McConnell is a resident of Berkeley College at Yale. She is both a U.S. citizen and a British subject, as she was born in London to two U.S. citizens. She also lived in Germany for a time, captaining a local team to the Hessen State Championship while in junior high school.

Myotonic Dystrophy (also known as DM, for dystrophia myotonica) is an inherited disorder that can appear at any age and can manifest itself differently in each individual. Muscle issues are often, although not always, one of the first complaints of adult patients, characterized by the following:

  • muscle weakness, most commonly seen in the arms, face, neck and often legs  
  • progressive muscle wasting (atrophy)
  • stiffness and difficulty relaxing a muscle (myotonia)

However, classifying myotonic dystrophy simply as a muscle disorder is misleading because of the range of systems that can be affected. The severity of symptoms seen and the range of systems affected can vary greatly between patients, even in the same family. In addition to muscle problems, issues with respiratory function, heart abnormalities, cataracts and the gastrointestinal tract are often seen. However, an affected person does not always exhibit all of the possible symptoms. Occasionally, the disorder is mild and only minor muscle weakness or cataracts are seen late in life. At the opposite end of the spectrum, life-threatening neuromuscular, cardiac and pulmonary complications can occur in the most severe cases when children are born with the congenital form of the disorder.


There is currently no cure for myotonic dystrophy.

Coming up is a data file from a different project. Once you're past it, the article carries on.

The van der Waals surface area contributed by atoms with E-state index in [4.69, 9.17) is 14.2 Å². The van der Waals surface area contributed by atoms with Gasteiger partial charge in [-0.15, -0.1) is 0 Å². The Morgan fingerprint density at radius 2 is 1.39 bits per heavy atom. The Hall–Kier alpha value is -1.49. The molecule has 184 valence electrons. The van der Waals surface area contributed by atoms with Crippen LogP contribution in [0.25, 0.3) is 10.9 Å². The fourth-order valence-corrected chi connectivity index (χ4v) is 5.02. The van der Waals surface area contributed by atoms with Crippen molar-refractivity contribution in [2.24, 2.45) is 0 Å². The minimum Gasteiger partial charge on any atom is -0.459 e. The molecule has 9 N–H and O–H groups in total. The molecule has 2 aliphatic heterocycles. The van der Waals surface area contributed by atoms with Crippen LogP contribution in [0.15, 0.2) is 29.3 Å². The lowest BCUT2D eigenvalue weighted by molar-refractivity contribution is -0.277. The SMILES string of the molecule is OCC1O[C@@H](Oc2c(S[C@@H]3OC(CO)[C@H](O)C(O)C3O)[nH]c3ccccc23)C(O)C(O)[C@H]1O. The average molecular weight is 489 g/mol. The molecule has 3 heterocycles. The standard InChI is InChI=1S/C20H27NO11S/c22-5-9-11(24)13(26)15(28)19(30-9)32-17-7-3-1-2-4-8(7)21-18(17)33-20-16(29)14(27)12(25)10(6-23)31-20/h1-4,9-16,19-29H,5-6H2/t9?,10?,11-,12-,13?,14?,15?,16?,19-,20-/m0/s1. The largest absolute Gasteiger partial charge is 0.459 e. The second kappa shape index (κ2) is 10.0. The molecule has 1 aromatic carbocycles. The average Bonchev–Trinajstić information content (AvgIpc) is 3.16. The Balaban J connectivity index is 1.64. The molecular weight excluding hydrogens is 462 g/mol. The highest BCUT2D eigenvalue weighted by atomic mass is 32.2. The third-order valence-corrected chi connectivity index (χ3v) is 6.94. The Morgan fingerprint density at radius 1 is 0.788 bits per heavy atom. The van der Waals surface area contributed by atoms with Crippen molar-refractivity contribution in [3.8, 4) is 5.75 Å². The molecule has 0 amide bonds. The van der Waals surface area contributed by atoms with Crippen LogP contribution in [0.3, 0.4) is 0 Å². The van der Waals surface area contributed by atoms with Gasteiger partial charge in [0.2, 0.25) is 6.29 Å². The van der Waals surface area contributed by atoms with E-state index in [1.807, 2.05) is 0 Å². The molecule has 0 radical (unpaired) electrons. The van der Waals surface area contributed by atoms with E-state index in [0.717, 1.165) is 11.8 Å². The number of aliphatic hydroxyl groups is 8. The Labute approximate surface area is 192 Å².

About Myotonic Dystrophy: Described as "the most variable of all diseases found in medicine", myotonic dystrophy, a common form of muscular dystrophy, is an inherited disorder that can appear at any age and manifests itself differently in each individual. It affects approximately 1 in 8,000 people worldwide and can cause not only muscle weakness, atrophy and myotonia, but also problems in the heart, brain, GI tract as well as endocrine, skeletal and respiratory systems. Doctors often have difficulty diagnosing the disorder. Since the gene was identified in the early 1990's, researchers have discovered that the genetic flaw generally enlarges and causes more severe symptoms in subsequent generations. This phenomenon renders it a genetic time bomb.

About Myotonic Dystrophy Foundation: The Myotonic Dystrophy Foundation (MDF) is a patient advocacy organization dedicated to leading and mobilizing resources toward effective management, treatment and ultimately a cure for myotonic dystrophy. The foundation provides invaluable medical information, empowering families and medical providers as they navigate the disease process. The website,, and medical information provided by the foundation, is approved by members of the MDF Medical and Scientific Advisory Committee, comprised of American experts in the field of myotonic dystrophy and muscle research who together have devoted more than 90 years to the research and treatment of myotonic dystrophy. In addition, the MDF has a community website where families and caregivers meet others living with similar challenges and share information.

Additional information on the Myotonic Dystrophy Foundation may be found at their website,



Report by Sam Rubin '95 (, Yale Sports Publicity